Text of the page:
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J Neurophysiol. 1999 Oct;82(4):1895-901.

Dendritic voltage-gated ion channels regulate the action potential firing mode of hippocampal CA1 pyramidal neurons.

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Neuroscience Center, Louisiana State University Medical Center, New Orleans, Louisiana 70112, USA.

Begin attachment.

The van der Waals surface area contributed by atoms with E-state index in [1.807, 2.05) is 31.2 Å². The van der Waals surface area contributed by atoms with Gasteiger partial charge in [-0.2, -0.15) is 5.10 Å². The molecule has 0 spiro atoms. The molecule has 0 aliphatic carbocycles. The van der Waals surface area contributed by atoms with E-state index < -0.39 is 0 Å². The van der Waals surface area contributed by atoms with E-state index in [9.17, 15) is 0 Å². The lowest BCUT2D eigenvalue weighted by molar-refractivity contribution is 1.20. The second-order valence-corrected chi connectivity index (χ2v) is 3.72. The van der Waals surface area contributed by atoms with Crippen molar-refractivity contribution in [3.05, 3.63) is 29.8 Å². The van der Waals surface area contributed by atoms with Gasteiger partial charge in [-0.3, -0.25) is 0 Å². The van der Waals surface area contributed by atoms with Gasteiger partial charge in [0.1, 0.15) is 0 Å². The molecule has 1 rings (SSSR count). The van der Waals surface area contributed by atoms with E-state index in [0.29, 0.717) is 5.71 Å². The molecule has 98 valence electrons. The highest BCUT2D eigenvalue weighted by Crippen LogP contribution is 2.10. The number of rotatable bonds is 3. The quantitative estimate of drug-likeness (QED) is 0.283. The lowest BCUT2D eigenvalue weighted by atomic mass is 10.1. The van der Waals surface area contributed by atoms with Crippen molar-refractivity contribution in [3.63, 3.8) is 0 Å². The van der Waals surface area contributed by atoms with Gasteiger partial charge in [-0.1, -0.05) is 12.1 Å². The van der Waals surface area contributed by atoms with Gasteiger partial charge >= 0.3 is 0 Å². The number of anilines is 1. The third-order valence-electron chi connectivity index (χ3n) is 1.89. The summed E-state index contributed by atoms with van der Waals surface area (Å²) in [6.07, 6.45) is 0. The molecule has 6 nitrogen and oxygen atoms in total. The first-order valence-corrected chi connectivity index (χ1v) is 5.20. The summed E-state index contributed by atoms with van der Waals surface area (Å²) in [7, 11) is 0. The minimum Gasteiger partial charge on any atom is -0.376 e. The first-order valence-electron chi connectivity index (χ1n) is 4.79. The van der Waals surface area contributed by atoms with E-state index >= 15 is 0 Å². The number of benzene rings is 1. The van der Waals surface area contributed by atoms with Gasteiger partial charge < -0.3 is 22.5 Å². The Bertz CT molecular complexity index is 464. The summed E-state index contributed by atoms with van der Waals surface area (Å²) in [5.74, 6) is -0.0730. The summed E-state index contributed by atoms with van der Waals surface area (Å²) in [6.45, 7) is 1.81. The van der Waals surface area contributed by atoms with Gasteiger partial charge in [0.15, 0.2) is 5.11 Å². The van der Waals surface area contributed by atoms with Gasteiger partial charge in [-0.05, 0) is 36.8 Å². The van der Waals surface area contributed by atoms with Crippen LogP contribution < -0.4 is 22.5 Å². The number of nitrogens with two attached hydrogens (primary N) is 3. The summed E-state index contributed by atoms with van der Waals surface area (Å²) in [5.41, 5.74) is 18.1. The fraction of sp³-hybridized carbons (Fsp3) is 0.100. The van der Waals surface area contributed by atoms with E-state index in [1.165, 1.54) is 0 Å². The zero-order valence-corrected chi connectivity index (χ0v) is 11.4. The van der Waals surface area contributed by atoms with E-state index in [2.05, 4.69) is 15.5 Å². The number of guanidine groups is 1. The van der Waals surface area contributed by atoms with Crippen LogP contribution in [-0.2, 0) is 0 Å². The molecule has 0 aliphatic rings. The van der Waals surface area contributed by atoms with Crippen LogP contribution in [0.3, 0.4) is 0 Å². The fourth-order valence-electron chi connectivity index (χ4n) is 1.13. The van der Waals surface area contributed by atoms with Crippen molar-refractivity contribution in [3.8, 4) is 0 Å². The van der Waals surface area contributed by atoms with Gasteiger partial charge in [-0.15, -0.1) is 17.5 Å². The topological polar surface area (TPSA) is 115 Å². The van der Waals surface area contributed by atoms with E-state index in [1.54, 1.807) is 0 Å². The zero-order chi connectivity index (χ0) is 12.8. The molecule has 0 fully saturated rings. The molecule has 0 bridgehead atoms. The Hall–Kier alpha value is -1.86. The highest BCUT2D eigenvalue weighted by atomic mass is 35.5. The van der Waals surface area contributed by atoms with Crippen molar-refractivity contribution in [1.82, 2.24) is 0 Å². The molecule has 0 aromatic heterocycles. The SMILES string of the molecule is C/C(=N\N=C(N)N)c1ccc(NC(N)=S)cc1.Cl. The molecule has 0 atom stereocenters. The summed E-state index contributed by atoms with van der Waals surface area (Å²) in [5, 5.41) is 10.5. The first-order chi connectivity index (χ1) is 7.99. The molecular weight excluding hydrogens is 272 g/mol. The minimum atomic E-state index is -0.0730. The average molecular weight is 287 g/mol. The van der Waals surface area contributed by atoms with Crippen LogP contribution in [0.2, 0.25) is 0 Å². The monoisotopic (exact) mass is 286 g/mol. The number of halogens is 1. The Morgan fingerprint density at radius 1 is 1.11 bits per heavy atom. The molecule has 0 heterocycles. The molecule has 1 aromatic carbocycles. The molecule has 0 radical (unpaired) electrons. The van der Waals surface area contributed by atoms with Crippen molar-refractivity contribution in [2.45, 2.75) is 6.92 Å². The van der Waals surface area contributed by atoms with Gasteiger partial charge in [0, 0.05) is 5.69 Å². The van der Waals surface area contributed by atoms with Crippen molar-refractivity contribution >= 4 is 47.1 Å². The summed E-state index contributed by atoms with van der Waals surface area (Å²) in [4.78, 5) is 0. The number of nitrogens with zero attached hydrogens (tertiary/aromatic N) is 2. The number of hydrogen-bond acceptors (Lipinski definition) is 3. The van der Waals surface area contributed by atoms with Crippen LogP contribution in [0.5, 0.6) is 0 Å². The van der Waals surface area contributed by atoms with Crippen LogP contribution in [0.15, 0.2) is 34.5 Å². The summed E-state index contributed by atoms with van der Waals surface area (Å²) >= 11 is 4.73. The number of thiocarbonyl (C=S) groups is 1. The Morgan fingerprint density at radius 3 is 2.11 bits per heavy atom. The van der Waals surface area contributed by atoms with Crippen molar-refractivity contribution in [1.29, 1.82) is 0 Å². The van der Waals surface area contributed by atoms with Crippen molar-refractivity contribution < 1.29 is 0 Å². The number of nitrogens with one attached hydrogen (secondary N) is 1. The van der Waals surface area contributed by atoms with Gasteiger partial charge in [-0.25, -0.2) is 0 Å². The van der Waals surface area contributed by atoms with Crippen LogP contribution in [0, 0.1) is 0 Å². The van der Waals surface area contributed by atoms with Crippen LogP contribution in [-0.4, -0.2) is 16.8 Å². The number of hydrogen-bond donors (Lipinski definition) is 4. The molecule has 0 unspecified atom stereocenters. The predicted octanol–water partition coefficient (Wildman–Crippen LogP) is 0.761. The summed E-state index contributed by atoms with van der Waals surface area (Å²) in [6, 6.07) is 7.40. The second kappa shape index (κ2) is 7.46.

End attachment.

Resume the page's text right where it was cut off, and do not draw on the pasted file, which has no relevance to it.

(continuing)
The role of dendritic voltage-gated ion channels in the generation of action potential bursting was investigated using whole cell patch-clamp recordings from the soma and dendrites of CA1 pyramidal neurons located in hippocampal slices of adult rats. Under control conditions somatic current injections evoked single action potentials that were associated with an afterhyperpolarization (AHP). After localized application of 4-aminopyridine (4-AP) to the distal apical dendritic arborization, the same current injections resulted in the generation of an afterdepolarization (ADP) and multiple action potentials. This burst firing was not observed after localized application of 4-AP to the soma/proximal dendrites. The dendritic 4-AP application allowed large-amplitude Na(+)-dependent action potentials, which were prolonged in duration, to backpropagate into the distal apical dendrites. No change in action potential backpropagation was seen with proximal 4-AP application. Both the ADP and action potential bursting could be inhibited by the bath application of nonspecific concentrations of divalent Ca(2+) channel blockers (NiCl and CdCl). Ca(2+) channel blockade also reduced the dendritic action potential duration without significantly affecting spike amplitude. Low concentrations of TTX (10-50 nM) also reduced the ability of the CA1 neurons to fire in the busting mode. This effect was found to be the result of an inhibition of backpropagating dendritic action potentials and could be overcome through the coordinated injection of transient, large-amplitude depolarizing current into the dendrite. Dendritic current injections were able to restore the burst firing mode (represented as a large ADP) even in the presence of high concentrations of TTX (300-500 microM). These data suggest the role of dendritic Na(+) channels in bursting is to allow somatic/axonal action potentials to backpropagate into the dendrites where they then activate dendritic Ca(2+) channels. Although it appears that most Ca(2+) channel subtypes are important in burst generation, blockade of T- and R-type Ca(2+) channels by NiCl (75 microM) inhibited action potential bursting to a greater extent than L-channel (10 microM nimodipine) or N-, P/Q-type (1 microM omega-conotoxin MVIIC) Ca(2+) channel blockade. This suggest that the Ni-sensitive voltage-gated Ca(2+) channels have the most important role in action potential burst generation. In summary, these data suggest that the activation of dendritic voltage-gated Ca(2+) channels, by large-amplitude backpropagating spikes, provides a prolonged inward current that is capable of generating an ADP and burst of multiple action potentials in the soma of CA1 pyramidal neurons. Dendritic voltage-gated ion channels profoundly regulate the processing and storage of incoming information in CA1 pyramidal neurons by modulating the action potential firing mode from single spiking to burst firing.

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